# Kerala Private Forest (Vesting and Assignment) Act, 1971
(in short, “Act of 1971”). It is a Government land and has been surveyed as Government land by the survey authorities. The Board is in possession of the entire extent of land including the plaint schedule property. The property along with other lands remained in the possession of the State Government from 1965 onwards. Indo-Swiss Project was carried on in the plaint schedule property. It was taken over by the Board in the year 1976. Accordingly the plaint schedule property came into possession of the Board in that year. Thereafter the properties were mainly used by the Board for the purpose of cattle development activities. It was also utilised for research on grass land management, fodder preservation, fodder seed production and other related activities. Earlier some of the predecessors-in-interest of the plaintiffs had instituted O.S.No.177 of 1985 before the trial court to restrain the defendants from trespassing upon the plaint schedule properties. Plaintiffs in that suit also relied on the same title and ultimately the suit was dismissed. Hence the present suit is barred by res judicata. Even if the plaintiffs had any right over the plaint schedule property, it has been lost by adverse possession and limitation. Thus the Board has perfected title by way of adverse possession. An order passed by the District Collector, Kottayam allowing mutation of the lands to the plaintiffs’ name had been stayed by the Revenue Board since the said order was issued without ascertaining as to whether the plaint schedule properties belonged to the plaintiffs.
4. State of Kerala was impleaded as additional 3 rd defendant. Additional 3 rd defendant also supported the plea raised by the defendants 1 and 2. According to the averments in the written statement of the additional 3 rd defendant, a total extent of 2619.38 hectares of land inclusive of the plaint schedule properties comprised in survey No.2651 of Koottickal Village belonged to Poovarani Devaswam. The above property got vested in the Government as per the KLR Act. Out of the above property an extent of 790.73 hectares of land was handed over to the Indo-Swiss Project. It is in respect of the above land the purchase certificates were issued to 12 members of Punjar Palace contrary to the provisions of law. They were paying land revenue till the year 1990. Re-survey was finalised in that area on 04.05.1993 and the notification was issued in the year 1993. As per the re-survey records, the plaint schedule property forms part of the Government land. In the basic tax register and re-survey field register the plaint schedule property is shown to be belonging to the Indo-Swiss Project, Kolahalamedu estate. After the re-survey, the plaintiffs had not remitted any land revenue. Even though the District Collector, Kottayam allowed mutation of property in the name of the plaintiffs on 21.02.1997, the above order was stayed by the Revenue Board and finally it was set aside. Against that decision the plaintiffs had filed O.P.No.24167 of 1998 before this Court. The matter was pending at the time of filing the written statement. According to the additional 3 rd defendant, plaintiffs have no right to file the suit and the property now belongs to the Board.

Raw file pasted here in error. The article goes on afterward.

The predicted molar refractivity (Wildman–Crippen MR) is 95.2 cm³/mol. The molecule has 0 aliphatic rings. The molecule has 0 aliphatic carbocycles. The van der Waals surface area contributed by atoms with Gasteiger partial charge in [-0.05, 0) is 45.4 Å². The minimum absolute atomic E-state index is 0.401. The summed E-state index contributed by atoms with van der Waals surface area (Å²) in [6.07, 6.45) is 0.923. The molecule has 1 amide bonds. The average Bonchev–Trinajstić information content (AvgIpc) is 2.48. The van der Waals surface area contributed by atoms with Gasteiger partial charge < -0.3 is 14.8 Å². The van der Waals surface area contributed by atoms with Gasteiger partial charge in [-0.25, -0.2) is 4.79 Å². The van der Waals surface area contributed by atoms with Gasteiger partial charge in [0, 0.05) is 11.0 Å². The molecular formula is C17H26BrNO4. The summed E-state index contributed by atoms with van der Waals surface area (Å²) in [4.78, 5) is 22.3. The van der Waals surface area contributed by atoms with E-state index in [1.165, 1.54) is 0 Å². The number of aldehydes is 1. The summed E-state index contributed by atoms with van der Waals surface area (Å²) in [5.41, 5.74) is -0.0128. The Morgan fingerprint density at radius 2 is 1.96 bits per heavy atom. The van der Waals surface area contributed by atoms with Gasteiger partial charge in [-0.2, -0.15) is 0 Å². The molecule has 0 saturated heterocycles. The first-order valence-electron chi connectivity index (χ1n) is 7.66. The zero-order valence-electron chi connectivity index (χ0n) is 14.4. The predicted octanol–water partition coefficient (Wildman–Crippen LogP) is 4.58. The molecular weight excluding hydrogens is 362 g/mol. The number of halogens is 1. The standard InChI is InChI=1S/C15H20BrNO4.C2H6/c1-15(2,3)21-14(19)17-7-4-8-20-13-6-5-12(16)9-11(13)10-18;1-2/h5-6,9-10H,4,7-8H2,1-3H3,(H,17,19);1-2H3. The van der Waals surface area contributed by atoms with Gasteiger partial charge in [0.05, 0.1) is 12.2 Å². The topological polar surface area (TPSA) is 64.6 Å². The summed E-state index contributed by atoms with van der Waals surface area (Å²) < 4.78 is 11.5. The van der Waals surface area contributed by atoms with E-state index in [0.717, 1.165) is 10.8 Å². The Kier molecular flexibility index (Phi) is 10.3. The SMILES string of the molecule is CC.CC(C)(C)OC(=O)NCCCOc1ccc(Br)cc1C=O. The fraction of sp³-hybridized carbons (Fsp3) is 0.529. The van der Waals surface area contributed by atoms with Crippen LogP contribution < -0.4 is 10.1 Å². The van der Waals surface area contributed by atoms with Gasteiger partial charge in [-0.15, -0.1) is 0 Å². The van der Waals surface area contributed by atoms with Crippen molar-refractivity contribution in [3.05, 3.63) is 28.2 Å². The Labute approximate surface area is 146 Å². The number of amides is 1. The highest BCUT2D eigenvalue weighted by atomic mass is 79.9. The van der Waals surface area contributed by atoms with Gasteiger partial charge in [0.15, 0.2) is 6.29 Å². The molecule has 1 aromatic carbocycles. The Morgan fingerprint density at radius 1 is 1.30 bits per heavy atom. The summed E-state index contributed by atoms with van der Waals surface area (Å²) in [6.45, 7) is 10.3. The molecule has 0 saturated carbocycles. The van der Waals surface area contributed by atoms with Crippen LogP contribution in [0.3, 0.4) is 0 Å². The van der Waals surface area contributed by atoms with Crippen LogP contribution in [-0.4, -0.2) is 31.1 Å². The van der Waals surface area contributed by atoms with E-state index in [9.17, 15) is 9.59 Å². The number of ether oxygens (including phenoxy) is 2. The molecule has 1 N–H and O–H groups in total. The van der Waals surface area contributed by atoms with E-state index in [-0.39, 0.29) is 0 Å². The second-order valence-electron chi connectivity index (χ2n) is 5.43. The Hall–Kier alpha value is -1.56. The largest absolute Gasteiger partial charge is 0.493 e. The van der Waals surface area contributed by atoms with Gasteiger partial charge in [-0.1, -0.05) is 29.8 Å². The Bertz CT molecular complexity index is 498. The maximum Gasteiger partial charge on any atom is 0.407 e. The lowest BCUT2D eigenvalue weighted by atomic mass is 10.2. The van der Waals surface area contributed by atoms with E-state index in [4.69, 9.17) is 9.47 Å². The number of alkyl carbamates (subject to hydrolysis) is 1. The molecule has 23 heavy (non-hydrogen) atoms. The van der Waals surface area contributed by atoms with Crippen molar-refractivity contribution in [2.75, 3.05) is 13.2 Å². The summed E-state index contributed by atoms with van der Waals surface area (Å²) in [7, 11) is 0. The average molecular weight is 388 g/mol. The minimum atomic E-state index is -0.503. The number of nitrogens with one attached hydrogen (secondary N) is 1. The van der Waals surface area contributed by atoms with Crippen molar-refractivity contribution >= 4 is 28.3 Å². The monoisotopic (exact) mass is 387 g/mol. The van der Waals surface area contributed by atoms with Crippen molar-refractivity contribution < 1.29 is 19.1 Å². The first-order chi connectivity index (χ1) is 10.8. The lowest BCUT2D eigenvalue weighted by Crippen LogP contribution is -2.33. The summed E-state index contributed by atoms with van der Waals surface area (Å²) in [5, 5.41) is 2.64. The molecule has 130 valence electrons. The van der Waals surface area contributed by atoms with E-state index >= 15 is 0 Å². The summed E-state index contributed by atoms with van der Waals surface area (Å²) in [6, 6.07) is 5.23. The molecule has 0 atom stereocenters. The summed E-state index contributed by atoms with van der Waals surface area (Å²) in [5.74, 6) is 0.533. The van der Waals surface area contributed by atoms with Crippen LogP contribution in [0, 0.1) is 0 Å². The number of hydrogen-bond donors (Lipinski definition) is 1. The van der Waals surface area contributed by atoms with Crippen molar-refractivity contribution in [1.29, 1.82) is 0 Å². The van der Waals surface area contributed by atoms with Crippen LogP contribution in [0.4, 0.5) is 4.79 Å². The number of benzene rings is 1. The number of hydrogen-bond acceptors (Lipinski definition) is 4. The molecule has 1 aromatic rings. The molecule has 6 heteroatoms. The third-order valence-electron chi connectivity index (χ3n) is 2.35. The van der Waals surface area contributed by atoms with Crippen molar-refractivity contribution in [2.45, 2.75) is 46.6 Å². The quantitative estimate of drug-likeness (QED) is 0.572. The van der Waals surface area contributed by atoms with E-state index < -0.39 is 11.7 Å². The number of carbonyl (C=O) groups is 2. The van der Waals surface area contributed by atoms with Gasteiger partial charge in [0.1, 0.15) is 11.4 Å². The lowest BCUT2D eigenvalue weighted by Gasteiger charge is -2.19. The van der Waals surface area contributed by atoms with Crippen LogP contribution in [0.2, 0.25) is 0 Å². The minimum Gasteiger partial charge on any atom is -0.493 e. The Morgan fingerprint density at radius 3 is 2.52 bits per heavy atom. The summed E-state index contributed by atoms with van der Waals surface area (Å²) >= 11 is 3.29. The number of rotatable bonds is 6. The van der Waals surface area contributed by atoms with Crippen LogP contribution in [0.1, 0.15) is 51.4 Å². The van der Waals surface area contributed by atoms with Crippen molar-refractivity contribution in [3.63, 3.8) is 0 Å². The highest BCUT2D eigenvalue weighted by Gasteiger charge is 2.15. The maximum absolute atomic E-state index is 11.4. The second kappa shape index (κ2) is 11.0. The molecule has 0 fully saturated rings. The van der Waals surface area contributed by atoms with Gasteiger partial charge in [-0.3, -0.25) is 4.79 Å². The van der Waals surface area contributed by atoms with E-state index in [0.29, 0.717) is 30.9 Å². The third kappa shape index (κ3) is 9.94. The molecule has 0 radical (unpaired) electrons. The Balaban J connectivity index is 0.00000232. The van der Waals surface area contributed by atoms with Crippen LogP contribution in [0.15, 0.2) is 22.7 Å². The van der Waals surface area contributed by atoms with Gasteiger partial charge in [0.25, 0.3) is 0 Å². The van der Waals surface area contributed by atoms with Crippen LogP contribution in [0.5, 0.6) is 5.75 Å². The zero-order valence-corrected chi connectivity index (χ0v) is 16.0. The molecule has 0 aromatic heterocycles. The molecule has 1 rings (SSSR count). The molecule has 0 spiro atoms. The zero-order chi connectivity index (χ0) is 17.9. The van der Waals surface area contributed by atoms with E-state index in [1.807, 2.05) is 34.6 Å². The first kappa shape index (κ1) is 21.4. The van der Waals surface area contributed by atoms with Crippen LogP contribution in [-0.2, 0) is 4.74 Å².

5. Heard Shri V.Philip Mathew, learned counsel for the appellants, Smt.Sumathy Dandapani, learned Senior Counsel appearing for respondents 1 and 2 and Shri Muraleedharan, learned Government Pleader appearing for the 3rd respondent.
6. After filing the appeal, the appellants have filed three applications, viz., I.A.Nos.1464 of 2016, 1934 of 2016 and I.A.No.2024 of 2016 by invoking
# Order XLI Rule 27 read with Section 151 of the Code of Civil Procedure, 1908
(in short, “Code”) requesting this Court to allow them to adduce additional evidence. The respondents opposed those applications. However, the acceptability of the same can be considered at the time of considering merits of the contentions in the appeal.
7. At the time of admission of this second appeal, this Court issued notice to the respondents on the following substantial questions of law:
“i) Whether the lower courts were justified in interfering with Exhibit A2 to A2(k) purchase certificates in the facts and circumstances of this case particularly without an issue being framed regarding the validity of Exhibit A2 to A2(k) purchase certificates?
ii) Can a Civil Court, while dealing with a suit for injunction and declaration of title decide upon the validity of purchase certificates which had already become final?
iii) Whether the finding of the Courts below regarding possession of the plaintiffs were justified in the facts and circumstances of this case?
iv) Whether Exhibits A1 to A1(q) and A2 to A2(k) are valid and binding on parties to the proceedings?”
8. Shri Philip Mathew strongly contended that the courts below wrongly exercised their jurisdiction in interfering with the findings of the Land Tribunal leading to the issuance of Ext.A2 series purchase certificates. According to him, the courts below ought to have seen that the respondents did not challenge the orders passed by the Land Tribunal concerned issuing the purchase certificates to the vendors of the appellants. The lower courts mistakenly placed reliance on some precedents to find that the findings of the Land Tribunal leading to the issuance of Ext.A2 series purchase certificates were vitiated.